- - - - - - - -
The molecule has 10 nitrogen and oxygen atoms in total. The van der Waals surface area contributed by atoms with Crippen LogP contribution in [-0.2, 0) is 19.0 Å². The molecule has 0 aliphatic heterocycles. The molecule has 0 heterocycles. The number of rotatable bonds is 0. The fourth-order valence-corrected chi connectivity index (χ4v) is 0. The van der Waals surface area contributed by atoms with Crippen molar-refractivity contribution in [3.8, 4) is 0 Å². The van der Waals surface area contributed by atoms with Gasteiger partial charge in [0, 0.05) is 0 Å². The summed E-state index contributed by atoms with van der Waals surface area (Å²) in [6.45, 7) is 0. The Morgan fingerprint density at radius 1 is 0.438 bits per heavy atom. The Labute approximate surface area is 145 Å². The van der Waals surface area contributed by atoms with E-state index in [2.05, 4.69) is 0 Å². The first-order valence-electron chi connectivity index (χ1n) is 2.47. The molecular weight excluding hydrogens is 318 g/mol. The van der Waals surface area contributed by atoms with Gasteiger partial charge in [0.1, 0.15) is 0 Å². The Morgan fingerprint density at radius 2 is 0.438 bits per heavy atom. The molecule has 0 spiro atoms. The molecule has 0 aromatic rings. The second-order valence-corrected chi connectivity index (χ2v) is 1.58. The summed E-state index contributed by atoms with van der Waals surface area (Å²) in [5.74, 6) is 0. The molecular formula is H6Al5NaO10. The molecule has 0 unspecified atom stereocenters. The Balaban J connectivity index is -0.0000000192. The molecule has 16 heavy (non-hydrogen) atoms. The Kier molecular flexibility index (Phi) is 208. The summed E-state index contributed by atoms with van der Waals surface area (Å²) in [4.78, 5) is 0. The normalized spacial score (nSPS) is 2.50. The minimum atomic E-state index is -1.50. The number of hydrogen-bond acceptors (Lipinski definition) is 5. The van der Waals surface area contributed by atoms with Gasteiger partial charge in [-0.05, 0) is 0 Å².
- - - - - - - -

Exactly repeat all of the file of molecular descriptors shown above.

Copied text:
The molecule has 10 nitrogen and oxygen atoms in total. The van der Waals surface area contributed by atoms with Crippen LogP contribution in [-0.2, 0) is 19.0 Å². The molecule has 0 aliphatic heterocycles. The molecule has 0 heterocycles. The number of rotatable bonds is 0. The fourth-order valence-corrected chi connectivity index (χ4v) is 0. The van der Waals surface area contributed by atoms with Crippen molar-refractivity contribution in [3.8, 4) is 0 Å². The van der Waals surface area contributed by atoms with Gasteiger partial charge in [0, 0.05) is 0 Å². The summed E-state index contributed by atoms with van der Waals surface area (Å²) in [6.45, 7) is 0. The Morgan fingerprint density at radius 1 is 0.438 bits per heavy atom. The Labute approximate surface area is 145 Å². The van der Waals surface area contributed by atoms with E-state index in [2.05, 4.69) is 0 Å². The first-order valence-electron chi connectivity index (χ1n) is 2.47. The molecular weight excluding hydrogens is 318 g/mol. The van der Waals surface area contributed by atoms with Gasteiger partial charge in [0.1, 0.15) is 0 Å². The Morgan fingerprint density at radius 2 is 0.438 bits per heavy atom. The molecule has 0 spiro atoms. The molecule has 0 aromatic rings. The second-order valence-corrected chi connectivity index (χ2v) is 1.58. The summed E-state index contributed by atoms with van der Waals surface area (Å²) in [5.74, 6) is 0. The molecular formula is H6Al5NaO10. The molecule has 0 unspecified atom stereocenters. The Balaban J connectivity index is -0.0000000192. The molecule has 16 heavy (non-hydrogen) atoms. The Kier molecular flexibility index (Phi) is 208. The summed E-state index contributed by atoms with van der Waals surface area (Å²) in [4.78, 5) is 0. The normalized spacial score (nSPS) is 2.50. The minimum atomic E-state index is -1.50. The number of hydrogen-bond acceptors (Lipinski definition) is 5. The van der Waals surface area contributed by atoms with Gasteiger partial charge in [-0.05, 0) is 0 Å².